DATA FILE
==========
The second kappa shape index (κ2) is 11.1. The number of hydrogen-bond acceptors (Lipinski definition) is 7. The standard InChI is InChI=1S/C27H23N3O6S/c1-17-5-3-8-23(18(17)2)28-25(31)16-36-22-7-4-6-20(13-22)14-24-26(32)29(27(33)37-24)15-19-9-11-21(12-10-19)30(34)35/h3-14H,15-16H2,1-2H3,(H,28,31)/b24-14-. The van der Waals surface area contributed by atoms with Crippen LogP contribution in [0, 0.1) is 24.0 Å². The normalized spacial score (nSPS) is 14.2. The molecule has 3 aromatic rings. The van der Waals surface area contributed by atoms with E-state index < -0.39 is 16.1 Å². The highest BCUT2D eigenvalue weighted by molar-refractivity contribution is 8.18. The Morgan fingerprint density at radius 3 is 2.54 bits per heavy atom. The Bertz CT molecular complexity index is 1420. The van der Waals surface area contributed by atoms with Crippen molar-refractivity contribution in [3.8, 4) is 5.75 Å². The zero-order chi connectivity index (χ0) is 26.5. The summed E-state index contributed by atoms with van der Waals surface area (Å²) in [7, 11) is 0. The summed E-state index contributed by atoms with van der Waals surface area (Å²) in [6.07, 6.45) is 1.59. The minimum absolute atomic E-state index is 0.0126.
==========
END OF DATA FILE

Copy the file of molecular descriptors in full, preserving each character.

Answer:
The second kappa shape index (κ2) is 11.1. The number of hydrogen-bond acceptors (Lipinski definition) is 7. The standard InChI is InChI=1S/C27H23N3O6S/c1-17-5-3-8-23(18(17)2)28-25(31)16-36-22-7-4-6-20(13-22)14-24-26(32)29(27(33)37-24)15-19-9-11-21(12-10-19)30(34)35/h3-14H,15-16H2,1-2H3,(H,28,31)/b24-14-. The van der Waals surface area contributed by atoms with Crippen LogP contribution in [0, 0.1) is 24.0 Å². The normalized spacial score (nSPS) is 14.2. The molecule has 3 aromatic rings. The van der Waals surface area contributed by atoms with E-state index < -0.39 is 16.1 Å². The highest BCUT2D eigenvalue weighted by molar-refractivity contribution is 8.18. The Morgan fingerprint density at radius 3 is 2.54 bits per heavy atom. The Bertz CT molecular complexity index is 1420. The van der Waals surface area contributed by atoms with Crippen molar-refractivity contribution in [3.8, 4) is 5.75 Å². The zero-order chi connectivity index (χ0) is 26.5. The summed E-state index contributed by atoms with van der Waals surface area (Å²) in [7, 11) is 0. The summed E-state index contributed by atoms with van der Waals surface area (Å²) in [6.07, 6.45) is 1.59. The minimum absolute atomic E-state index is 0.0126.